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Altruistic Kidney Donor: Jacob Mountain

Jacob

Last year on my birthday, I donated my kidney to a stranger. It is the most consequential thing I have ever done.

I learned about non-directed kidney donation in college. The utilitarian calculus seemed almost too good to be true: suffer a minor inconvenience to extend another person's life by a decade or more. So I added it to my index of beliefs, talked about it in the dorm common room, and then forgot about kidney donation entirely for a few years.

In January 2021, two weeks after I graduated college, I read a post memorializing the late Tommy Raskin. Tommy was an effective altruist. He was my age. We shared the same ideals, but Tommy "lived as though the truth were true." I was preoccupied, content to set aside my beliefs for the more immediate concerns of everyday life. The news of his suicide shocked me out of my moral torpor. I resolved to stop intellectualizing my values and start living them. I began the process of donating my kidney the next day. 

Eight months later, I was on the operating table. To get there, I attended hospital appointments, provided half a dozen bloodwork and urine samples, and eventually convinced my loved ones that I wasn’t crazy. Electing to have the procedure done on my birthday probably didn’t help my case. 

My donation is not important because it was hard—it was easy. I have a more challenging time eating vegan each week. It’s not important because it was the act of a saint—like I said, it was easy, and saints do hard things. It’s important because it was necessary. If I didn’t do it, a human being would’ve died 15 years too early—and like Peter Singer so powerfully demonstrates with his parable of the drowning child, it doesn’t matter how far away the person in danger is: when inaction means death, one must act.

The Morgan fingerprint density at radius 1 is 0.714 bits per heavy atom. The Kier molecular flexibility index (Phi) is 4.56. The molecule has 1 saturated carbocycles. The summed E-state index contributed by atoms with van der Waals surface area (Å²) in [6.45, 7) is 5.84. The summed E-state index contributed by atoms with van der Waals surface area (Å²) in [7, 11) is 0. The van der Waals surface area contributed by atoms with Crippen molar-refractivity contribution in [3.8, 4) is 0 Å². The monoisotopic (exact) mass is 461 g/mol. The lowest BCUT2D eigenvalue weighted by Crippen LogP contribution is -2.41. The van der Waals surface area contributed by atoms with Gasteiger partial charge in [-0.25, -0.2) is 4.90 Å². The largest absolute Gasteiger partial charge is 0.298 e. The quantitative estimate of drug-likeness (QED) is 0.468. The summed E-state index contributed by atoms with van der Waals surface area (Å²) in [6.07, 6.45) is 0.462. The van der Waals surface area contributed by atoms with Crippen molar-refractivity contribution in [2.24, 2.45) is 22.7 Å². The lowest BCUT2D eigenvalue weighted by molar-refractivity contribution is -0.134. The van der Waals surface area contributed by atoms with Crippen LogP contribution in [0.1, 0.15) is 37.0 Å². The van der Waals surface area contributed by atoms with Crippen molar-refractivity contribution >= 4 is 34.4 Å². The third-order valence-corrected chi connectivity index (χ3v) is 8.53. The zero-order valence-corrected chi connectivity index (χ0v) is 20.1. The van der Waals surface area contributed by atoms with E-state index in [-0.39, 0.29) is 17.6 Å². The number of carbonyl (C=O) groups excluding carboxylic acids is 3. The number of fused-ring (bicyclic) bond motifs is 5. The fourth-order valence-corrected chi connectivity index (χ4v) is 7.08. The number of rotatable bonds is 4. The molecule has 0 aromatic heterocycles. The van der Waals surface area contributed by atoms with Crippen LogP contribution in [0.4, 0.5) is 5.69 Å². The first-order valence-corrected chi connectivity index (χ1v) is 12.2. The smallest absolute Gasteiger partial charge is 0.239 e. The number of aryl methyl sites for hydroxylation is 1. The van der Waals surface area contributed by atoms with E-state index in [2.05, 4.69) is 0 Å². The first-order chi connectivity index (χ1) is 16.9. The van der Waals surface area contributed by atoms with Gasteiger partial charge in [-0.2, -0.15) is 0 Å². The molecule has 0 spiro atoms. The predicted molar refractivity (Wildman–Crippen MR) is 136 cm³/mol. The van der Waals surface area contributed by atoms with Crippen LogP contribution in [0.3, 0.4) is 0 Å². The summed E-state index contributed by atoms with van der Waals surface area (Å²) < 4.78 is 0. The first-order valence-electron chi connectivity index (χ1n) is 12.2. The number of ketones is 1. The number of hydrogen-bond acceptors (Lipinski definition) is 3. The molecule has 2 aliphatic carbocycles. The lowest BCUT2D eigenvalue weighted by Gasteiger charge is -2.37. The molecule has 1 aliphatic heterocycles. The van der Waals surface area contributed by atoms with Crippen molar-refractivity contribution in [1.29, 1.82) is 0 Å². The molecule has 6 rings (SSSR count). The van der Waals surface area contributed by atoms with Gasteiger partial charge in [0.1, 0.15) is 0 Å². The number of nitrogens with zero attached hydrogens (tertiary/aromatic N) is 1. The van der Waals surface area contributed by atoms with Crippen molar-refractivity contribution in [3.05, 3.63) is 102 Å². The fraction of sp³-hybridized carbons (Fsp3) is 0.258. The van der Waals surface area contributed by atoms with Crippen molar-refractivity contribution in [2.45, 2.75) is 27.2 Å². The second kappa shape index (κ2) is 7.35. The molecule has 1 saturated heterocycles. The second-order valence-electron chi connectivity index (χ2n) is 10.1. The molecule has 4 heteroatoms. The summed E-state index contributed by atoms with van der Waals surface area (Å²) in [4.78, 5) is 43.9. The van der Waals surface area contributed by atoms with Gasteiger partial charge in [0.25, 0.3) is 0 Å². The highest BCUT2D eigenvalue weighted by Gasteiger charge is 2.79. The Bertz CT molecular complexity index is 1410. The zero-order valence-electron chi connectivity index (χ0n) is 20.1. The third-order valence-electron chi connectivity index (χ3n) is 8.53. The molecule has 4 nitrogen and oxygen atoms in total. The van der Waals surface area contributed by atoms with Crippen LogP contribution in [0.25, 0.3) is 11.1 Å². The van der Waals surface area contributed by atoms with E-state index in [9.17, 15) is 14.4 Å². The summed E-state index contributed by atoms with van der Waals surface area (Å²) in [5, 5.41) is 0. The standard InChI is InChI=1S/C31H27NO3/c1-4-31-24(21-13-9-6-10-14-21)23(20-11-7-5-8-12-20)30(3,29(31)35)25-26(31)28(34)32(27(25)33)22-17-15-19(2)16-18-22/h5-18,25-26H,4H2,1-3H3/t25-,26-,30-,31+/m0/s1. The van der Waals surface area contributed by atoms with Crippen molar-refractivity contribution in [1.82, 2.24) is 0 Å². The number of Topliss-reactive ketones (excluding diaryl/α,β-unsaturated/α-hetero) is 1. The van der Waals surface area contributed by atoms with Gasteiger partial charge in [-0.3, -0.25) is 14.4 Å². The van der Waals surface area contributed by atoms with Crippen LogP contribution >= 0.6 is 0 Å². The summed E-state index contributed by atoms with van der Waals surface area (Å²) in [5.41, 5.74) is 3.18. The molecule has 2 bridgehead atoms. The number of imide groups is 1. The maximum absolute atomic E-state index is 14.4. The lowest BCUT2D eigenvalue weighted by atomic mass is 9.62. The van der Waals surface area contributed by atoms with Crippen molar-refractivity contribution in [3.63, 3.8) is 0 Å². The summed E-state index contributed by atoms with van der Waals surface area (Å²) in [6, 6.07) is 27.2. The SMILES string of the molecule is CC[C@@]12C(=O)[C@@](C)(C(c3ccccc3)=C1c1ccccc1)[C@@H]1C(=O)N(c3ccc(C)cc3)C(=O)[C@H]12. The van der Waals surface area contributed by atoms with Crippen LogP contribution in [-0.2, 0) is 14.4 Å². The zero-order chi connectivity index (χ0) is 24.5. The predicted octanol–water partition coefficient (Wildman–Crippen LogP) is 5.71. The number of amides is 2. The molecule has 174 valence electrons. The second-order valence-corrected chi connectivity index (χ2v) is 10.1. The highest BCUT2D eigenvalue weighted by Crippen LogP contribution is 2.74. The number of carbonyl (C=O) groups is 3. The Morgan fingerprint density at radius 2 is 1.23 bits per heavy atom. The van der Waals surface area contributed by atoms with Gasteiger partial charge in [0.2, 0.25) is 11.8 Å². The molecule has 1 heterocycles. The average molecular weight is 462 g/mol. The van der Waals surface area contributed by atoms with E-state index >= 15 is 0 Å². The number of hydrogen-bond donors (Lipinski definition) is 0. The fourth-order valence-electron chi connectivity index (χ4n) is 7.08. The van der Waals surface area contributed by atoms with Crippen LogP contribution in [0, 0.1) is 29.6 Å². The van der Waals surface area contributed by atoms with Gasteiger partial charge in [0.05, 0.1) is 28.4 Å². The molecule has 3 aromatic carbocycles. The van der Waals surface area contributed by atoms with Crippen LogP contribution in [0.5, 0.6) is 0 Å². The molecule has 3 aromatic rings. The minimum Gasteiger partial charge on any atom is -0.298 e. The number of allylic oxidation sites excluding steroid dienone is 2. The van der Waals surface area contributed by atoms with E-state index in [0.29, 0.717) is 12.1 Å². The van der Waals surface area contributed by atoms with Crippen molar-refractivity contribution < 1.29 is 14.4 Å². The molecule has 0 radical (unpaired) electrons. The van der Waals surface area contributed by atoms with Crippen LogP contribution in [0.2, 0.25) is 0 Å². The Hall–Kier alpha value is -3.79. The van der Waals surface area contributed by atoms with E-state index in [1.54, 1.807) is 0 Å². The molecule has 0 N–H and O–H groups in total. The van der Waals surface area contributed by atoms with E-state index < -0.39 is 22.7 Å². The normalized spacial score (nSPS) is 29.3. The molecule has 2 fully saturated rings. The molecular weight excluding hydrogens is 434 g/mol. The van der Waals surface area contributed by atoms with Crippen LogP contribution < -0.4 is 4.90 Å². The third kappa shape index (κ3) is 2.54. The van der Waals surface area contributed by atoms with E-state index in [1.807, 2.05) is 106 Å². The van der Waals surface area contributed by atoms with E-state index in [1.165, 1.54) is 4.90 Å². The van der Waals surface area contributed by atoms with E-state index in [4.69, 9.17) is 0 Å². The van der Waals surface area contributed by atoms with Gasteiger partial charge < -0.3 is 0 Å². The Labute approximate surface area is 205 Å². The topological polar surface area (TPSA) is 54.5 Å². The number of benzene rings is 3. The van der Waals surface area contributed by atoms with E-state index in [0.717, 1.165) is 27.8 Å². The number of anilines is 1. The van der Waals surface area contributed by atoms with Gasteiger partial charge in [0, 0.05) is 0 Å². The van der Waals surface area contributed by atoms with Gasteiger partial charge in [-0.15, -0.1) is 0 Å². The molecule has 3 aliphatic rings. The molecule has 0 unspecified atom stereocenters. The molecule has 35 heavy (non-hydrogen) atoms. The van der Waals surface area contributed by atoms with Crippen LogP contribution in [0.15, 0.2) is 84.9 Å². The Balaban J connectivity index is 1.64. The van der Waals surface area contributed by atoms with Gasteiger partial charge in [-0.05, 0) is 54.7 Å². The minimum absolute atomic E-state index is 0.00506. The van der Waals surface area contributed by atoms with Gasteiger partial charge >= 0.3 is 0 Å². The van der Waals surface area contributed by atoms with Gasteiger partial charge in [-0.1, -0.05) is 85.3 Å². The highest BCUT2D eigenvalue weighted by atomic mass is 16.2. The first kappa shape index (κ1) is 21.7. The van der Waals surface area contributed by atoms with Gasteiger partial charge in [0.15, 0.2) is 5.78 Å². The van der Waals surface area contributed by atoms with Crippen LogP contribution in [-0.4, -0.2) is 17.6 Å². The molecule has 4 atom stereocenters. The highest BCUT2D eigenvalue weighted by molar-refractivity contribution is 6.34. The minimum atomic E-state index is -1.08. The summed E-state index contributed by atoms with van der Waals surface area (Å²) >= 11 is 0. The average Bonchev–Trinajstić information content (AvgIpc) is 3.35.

My donation has profoundly shaped my self-conception. Philosopher Tobias Rees asked a question in a talk I watched recently: “What would it mean to think about oneself, experience oneself . . . in terms of the borrowed life?” My life is borrowed from my family, my community, the bacteria in my body, and the algae in the sea. Life conceptualized this way is burdened by an unpayable debt but elevated by boundless gratitude. Through my donation, I vividly experienced both.

 I continue my work in this domain by educating others on kidney donation. I share my reasoning with friends. I’ve presented to coworkers about the donation process and advocated for improvements to my company’s donor leave policy. Kidney donation was one part of an ongoing effort to act in accordance with my beliefs. This is my most important work to date, and it is the work of a lifetime.

Jacob

Jacob and his puppy, Ruby. 

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